Gold Star Peak is 'Closer to Heaven'

A VFW member in Alaska led an effort to name a mountain peak in honor of Gold Star KIAs and their families, and since February, he has taken more than 120 families and veterans to its summit

Kirk Alkire is not a medical professional in any sense. But the emotional moments he has witnessed atop mountain peaks in Alaska prove to him that climbing in honor of fallen service members is therapeutic.

One Gold Star father spoke of  his deceased son, a Marine, for the first time in more than 15 years as he hiked to the summit.

“This poor guy has been carrying this around, bottled up, since 2002, and we had no idea,” said Alkire, who led a mission to name an Alaskan mountain peak after Gold Star families. “We just figured this is who he is, and this is how he talks about [his son].”

Gold Star Peak is 'Closer to Heaven'
VFW Life member Kirk Alkire displays a Gold Star flag atop Gold Star Peak, about 30 miles north of Anchorage, Alaska, alongside his dog, Hatcher Jack. Alkire belongs to VFW Post 9785 in Eagle River, Alaska. He lost five members of his battalion while serving in Iraq in 2007. Photo courtesy of Kirk Alkire.
Alkire, a Life member of VFW Post 9785 in Eagle River, Alaska, said it wasn’t the people who caused this father to open up.

“We were just a vehicle that got him there,” Alkire said. “But the process, the climb and then reaching the summit and seeing all the wonderful stuff that’s there… It’s a powerful thing. And, like I said, I have no certifications in mental health or anything, but I can tell you that these mountains — this mountain in particular — absolutely heals.”

Alkire, who served in Iraq from 2006-07 with the 2nd Bn., 377th Parachute Field Arty Regt., 4th Brigade Combat Team, 25th Inf. Div., as a fire and battery 1st sergeant, said the idea to name a mountain peak came to him about two years ago while reaching the summit of Mount POW/MIA, which sits north of his home in Eagle River.

It was after the deaths of his fellow soldiers during his last deployment that Mount POW/MIA took on a “completely new meaning.” On Jan. 20, 2007, insurgents attacked Alkire’s unit in Karbala.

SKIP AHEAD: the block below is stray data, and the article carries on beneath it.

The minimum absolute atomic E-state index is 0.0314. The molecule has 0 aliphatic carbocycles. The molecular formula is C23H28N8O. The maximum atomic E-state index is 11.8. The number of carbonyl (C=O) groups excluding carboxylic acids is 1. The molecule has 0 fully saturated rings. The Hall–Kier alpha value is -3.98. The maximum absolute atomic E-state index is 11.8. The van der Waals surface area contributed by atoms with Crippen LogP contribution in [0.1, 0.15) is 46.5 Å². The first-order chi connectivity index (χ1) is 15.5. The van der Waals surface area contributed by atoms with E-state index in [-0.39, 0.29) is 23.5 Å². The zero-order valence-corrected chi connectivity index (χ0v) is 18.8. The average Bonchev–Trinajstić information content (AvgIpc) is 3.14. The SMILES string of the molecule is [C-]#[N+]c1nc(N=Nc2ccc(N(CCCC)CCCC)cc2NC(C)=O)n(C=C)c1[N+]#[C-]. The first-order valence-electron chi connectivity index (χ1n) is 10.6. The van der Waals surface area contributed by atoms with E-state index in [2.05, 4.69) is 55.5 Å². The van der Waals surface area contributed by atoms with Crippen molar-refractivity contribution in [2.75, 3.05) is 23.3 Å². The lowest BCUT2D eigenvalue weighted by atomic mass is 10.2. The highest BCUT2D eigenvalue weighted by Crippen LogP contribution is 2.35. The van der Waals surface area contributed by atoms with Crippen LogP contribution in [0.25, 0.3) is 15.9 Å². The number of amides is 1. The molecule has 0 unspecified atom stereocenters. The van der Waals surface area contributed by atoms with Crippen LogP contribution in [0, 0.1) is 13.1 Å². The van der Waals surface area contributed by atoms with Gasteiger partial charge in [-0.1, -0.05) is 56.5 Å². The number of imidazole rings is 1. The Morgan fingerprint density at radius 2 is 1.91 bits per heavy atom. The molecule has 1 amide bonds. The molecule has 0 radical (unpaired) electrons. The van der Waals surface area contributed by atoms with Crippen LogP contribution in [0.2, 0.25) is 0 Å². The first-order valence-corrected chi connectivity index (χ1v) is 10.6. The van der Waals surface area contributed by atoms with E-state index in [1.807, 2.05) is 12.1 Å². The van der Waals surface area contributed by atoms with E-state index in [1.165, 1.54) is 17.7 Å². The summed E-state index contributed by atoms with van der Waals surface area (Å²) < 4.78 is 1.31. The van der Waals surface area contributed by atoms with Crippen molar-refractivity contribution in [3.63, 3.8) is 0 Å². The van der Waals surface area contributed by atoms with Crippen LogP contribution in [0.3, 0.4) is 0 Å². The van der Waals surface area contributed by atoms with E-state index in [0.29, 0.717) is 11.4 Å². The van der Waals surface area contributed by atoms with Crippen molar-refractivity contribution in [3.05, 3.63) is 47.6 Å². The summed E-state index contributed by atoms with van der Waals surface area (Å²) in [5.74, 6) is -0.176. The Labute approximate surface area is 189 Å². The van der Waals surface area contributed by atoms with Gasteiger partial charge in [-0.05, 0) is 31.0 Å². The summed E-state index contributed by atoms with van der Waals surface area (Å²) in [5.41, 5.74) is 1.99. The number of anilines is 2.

“They killed one of my guys instantly, then took four others hostage, or prisoner,” Alkire said. “[The insurgents] took them out into the Iraqi countryside as we were giving chase, and they knew we were on to them. So they pulled over, took my guys out of the vehicle and executed them on the side of the road.”

The men who were taken prisoner — Capt. Brian S. Freeman, 1st Lt. Jacob N. Fritz, Spc. Johnathan B. Chism and Pfc. Shawn P. Falter — received the POW medal. Pfc. Johnathon M. Millican, who was killed instantly, received the Silver Star.

When Alkire returned to Alaska, he climbed Mount POW/MIA again. It was while standing atop the summit that day about a year and a half ago that he decided to do more for “his Gold Stars,” the five men who died in Iraq.

“I’m very connected to my Gold Stars from this incident, as well as many other Gold Stars,” Alkire said. “I just thought that I needed to do more. I came up with the idea that naming an unnamed peak right next to [Mount POW/MIA] to honor them — all of them — would be appropriate.”

Selecting a neighboring peak to Mount POW/MIA — which is about 30 miles north of Anchorage — had a “much more special meaning” to Alkire. This was partially because relatives of missing or unidentified service members can become Gold Star families due to “advanced technology” that identifies remains.